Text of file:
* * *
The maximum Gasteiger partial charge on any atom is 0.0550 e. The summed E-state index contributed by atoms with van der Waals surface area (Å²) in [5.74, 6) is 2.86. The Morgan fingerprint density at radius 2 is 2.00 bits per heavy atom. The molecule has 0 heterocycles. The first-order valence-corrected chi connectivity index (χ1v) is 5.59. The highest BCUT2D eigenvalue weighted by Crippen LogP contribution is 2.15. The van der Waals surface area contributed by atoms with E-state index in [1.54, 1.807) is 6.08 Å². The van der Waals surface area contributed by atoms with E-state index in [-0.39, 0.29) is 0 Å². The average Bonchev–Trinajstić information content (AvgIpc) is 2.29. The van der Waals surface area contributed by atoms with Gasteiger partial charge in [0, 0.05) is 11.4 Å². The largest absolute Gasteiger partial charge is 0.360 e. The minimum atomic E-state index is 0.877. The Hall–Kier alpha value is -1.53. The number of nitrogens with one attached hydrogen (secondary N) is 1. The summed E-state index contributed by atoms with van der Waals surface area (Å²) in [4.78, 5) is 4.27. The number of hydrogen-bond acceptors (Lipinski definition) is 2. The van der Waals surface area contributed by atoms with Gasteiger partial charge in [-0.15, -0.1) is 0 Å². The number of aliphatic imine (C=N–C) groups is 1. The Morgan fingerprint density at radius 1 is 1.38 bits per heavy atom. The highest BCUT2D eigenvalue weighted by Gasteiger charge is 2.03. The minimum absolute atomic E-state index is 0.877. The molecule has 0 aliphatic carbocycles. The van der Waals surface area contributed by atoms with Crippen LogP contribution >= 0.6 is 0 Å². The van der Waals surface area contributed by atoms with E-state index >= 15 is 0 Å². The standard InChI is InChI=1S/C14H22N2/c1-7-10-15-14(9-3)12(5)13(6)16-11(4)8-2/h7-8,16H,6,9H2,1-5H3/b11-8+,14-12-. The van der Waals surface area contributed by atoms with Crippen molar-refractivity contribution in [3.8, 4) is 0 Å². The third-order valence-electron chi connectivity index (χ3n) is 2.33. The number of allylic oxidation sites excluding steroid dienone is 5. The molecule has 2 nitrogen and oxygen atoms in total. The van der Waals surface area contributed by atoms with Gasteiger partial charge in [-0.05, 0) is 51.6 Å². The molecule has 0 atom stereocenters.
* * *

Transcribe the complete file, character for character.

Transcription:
The maximum Gasteiger partial charge on any atom is 0.0550 e. The summed E-state index contributed by atoms with van der Waals surface area (Å²) in [5.74, 6) is 2.86. The Morgan fingerprint density at radius 2 is 2.00 bits per heavy atom. The molecule has 0 heterocycles. The first-order valence-corrected chi connectivity index (χ1v) is 5.59. The highest BCUT2D eigenvalue weighted by Crippen LogP contribution is 2.15. The van der Waals surface area contributed by atoms with E-state index in [1.54, 1.807) is 6.08 Å². The van der Waals surface area contributed by atoms with E-state index in [-0.39, 0.29) is 0 Å². The average Bonchev–Trinajstić information content (AvgIpc) is 2.29. The van der Waals surface area contributed by atoms with Gasteiger partial charge in [0, 0.05) is 11.4 Å². The largest absolute Gasteiger partial charge is 0.360 e. The minimum atomic E-state index is 0.877. The Hall–Kier alpha value is -1.53. The number of nitrogens with one attached hydrogen (secondary N) is 1. The summed E-state index contributed by atoms with van der Waals surface area (Å²) in [4.78, 5) is 4.27. The number of hydrogen-bond acceptors (Lipinski definition) is 2. The van der Waals surface area contributed by atoms with Gasteiger partial charge in [-0.15, -0.1) is 0 Å². The number of aliphatic imine (C=N–C) groups is 1. The Morgan fingerprint density at radius 1 is 1.38 bits per heavy atom. The highest BCUT2D eigenvalue weighted by Gasteiger charge is 2.03. The minimum absolute atomic E-state index is 0.877. The molecule has 0 aliphatic carbocycles. The van der Waals surface area contributed by atoms with Crippen LogP contribution >= 0.6 is 0 Å². The van der Waals surface area contributed by atoms with E-state index >= 15 is 0 Å². The standard InChI is InChI=1S/C14H22N2/c1-7-10-15-14(9-3)12(5)13(6)16-11(4)8-2/h7-8,16H,6,9H2,1-5H3/b11-8+,14-12-. The van der Waals surface area contributed by atoms with Crippen molar-refractivity contribution in [3.8, 4) is 0 Å². The third-order valence-electron chi connectivity index (χ3n) is 2.33. The number of allylic oxidation sites excluding steroid dienone is 5. The molecule has 2 nitrogen and oxygen atoms in total. The van der Waals surface area contributed by atoms with Gasteiger partial charge in [-0.05, 0) is 51.6 Å². The molecule has 0 atom stereocenters.